In general, a penalty for armed robbery can range between 4-10 years in prison, based on the presumptive sentences for class 2 felonies in Arizona. However, if an armed robbery charge is classified under “Dangerous Offenses” in A.R.S. 13.1904, it is associated with harsher penalties. Penalties for dangerous offenses are specified under A.R.S. 13.704 and include:

  • 1st Offense – 7 to 21 years in prison;
    • $750 to $150,000 fines
  • 2nd Offense – 14 to 28 years in prison;
    • $750 to $150,000 fines
  • 3rd Charge – 21 to 35 years;
    • $750 to $150,000 fines

As you can tell, the penalties for armed robbery are very serious, and even a 1st offense can mean serious prison time.

Depending on the circumstances of the crime, a perpetrator can also be charged with multiple other offenses. Armed robbery is related to offenses like theft, second-degree burglary, and aggravated assault. If a defendant is faced with multiple charges, they could face even more extensive consequences.

It’s Possible to Have your Armed Robbery Charges Reduced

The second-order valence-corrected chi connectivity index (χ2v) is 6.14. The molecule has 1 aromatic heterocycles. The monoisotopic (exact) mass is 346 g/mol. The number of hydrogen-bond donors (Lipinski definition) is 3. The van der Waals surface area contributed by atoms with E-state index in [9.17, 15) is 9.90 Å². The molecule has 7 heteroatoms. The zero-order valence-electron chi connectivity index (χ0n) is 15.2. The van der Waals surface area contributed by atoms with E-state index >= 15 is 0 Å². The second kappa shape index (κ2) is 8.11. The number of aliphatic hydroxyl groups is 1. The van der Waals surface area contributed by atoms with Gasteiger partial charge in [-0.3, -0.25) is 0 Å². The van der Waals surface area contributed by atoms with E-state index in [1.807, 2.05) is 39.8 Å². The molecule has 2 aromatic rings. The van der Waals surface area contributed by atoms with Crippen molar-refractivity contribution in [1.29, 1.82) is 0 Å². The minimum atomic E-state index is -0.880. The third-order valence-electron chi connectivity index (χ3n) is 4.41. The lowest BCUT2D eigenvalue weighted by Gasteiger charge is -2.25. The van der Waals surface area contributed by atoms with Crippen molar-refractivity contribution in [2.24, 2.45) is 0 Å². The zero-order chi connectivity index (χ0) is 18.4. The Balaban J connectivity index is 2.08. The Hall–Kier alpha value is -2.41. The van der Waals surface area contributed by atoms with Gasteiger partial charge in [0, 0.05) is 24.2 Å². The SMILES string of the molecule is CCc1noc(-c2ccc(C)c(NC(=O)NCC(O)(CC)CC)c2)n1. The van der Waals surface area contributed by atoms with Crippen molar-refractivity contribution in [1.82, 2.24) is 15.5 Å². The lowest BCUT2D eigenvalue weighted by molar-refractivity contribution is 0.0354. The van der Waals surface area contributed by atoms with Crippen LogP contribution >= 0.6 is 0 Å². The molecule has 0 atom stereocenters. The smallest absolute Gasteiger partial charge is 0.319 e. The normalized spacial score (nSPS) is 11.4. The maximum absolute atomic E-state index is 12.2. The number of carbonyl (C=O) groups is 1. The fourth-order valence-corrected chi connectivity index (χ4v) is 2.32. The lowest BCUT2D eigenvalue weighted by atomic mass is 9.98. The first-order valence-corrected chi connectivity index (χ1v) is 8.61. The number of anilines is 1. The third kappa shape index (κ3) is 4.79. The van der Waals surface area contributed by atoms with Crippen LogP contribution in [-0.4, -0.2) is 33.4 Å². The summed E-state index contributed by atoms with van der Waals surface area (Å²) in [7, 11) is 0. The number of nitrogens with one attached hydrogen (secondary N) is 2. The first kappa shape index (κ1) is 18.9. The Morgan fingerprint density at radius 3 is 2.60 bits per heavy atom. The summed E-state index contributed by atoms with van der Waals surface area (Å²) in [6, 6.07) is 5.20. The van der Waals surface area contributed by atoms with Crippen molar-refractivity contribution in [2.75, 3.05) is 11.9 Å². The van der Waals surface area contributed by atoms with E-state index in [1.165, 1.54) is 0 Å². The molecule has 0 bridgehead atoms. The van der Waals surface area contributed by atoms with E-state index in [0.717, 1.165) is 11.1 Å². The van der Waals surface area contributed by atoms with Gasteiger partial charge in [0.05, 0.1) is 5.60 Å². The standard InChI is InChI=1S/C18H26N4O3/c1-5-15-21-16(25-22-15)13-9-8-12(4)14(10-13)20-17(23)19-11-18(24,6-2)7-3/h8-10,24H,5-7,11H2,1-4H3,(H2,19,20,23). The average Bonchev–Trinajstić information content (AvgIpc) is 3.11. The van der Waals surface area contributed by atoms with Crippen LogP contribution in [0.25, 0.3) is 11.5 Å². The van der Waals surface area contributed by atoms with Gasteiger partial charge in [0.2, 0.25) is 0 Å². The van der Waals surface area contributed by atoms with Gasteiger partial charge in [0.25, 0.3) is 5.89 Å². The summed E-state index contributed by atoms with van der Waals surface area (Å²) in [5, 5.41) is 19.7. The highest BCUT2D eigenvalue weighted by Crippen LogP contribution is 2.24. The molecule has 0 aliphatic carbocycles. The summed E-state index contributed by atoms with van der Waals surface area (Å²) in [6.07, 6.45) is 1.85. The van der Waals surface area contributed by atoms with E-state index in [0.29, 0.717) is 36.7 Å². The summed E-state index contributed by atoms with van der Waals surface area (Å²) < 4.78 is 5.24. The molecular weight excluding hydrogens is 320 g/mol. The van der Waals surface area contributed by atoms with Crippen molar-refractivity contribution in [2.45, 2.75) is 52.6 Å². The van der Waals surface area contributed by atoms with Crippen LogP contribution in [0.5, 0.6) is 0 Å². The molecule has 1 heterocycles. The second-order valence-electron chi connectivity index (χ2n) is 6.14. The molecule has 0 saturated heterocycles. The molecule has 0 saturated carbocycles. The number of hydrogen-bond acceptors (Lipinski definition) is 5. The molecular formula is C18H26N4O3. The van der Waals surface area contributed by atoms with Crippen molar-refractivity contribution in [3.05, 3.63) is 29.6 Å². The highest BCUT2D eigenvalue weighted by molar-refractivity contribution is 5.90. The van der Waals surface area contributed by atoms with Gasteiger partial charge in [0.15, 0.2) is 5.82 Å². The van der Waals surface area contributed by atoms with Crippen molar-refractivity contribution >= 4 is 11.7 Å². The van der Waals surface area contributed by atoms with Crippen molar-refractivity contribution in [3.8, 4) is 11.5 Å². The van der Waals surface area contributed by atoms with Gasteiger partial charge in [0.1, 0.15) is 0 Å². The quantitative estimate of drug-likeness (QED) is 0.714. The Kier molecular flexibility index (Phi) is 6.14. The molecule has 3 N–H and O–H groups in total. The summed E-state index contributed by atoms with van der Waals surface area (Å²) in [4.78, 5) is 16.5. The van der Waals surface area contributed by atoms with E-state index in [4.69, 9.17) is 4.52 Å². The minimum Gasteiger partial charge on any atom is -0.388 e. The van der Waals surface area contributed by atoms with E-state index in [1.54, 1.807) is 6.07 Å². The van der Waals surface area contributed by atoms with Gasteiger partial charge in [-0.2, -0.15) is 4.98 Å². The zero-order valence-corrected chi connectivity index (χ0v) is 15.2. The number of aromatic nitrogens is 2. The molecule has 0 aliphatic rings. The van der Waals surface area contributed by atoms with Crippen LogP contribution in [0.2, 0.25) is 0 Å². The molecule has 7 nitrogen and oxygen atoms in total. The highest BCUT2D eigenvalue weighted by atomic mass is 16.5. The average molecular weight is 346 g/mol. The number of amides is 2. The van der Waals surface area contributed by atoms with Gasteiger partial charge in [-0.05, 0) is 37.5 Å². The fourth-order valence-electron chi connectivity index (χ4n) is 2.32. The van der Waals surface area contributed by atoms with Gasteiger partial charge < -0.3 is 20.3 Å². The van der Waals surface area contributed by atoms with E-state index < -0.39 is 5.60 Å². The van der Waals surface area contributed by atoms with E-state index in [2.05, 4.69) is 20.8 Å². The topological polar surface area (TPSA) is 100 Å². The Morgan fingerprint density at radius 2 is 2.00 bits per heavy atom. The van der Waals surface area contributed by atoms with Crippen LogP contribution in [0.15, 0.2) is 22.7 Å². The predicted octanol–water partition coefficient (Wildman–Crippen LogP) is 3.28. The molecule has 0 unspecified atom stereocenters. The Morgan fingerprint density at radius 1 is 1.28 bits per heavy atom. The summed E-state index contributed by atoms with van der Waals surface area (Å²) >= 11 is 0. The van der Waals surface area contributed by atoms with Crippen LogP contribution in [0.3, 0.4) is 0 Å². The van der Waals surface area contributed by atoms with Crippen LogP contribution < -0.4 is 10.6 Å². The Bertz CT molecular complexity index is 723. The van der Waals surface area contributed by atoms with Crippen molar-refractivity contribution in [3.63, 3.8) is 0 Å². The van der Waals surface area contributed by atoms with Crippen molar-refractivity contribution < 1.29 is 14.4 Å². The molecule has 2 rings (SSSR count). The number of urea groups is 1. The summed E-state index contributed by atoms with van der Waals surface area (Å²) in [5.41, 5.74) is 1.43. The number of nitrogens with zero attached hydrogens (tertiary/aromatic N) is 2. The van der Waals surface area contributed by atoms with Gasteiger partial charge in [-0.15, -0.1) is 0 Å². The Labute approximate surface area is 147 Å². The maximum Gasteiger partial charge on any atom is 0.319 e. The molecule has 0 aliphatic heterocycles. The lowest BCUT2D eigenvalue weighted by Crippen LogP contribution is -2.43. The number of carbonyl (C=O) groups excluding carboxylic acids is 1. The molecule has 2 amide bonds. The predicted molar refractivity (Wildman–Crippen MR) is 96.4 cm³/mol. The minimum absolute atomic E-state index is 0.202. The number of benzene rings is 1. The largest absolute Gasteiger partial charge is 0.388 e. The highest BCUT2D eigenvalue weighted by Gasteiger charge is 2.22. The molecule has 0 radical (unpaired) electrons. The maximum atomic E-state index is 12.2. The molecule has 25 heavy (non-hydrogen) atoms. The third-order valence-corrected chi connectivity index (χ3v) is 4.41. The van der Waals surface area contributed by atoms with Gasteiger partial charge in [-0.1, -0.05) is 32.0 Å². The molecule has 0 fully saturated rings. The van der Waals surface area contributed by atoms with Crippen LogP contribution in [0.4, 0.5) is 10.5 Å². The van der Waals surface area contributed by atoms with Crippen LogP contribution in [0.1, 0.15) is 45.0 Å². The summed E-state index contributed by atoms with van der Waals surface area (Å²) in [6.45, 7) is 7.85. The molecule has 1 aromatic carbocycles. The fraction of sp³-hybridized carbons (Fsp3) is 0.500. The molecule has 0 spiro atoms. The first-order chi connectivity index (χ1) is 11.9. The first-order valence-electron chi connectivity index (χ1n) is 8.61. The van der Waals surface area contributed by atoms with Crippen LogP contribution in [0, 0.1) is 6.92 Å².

Even though armed robbery charges are extremely serious, it is possible to have some penalties against you reduced under certain circumstances. Because armed robbery charges are often differentiated between dangerous offenses and non-dangerous offenses, you may be able to have your charges reduced to a non-dangerous offense with lower penalties.

One of the most common ways to have charges reduced from a dangerous offense is if you did not use, discharge, or display a weapon. For example, your case may be able to argue that an object was not used as a weapon or that a concealed weapon was not used as a threat in the process.

Other factors can influence the severity of your charges as well, like whether you were an accomplice instead of a primary perpetrator or if there was an error in the investigation. A reduction in charges can also depend on your defense and the strength of your case in refuting the charges.

Possible Defenses for Armed Robbery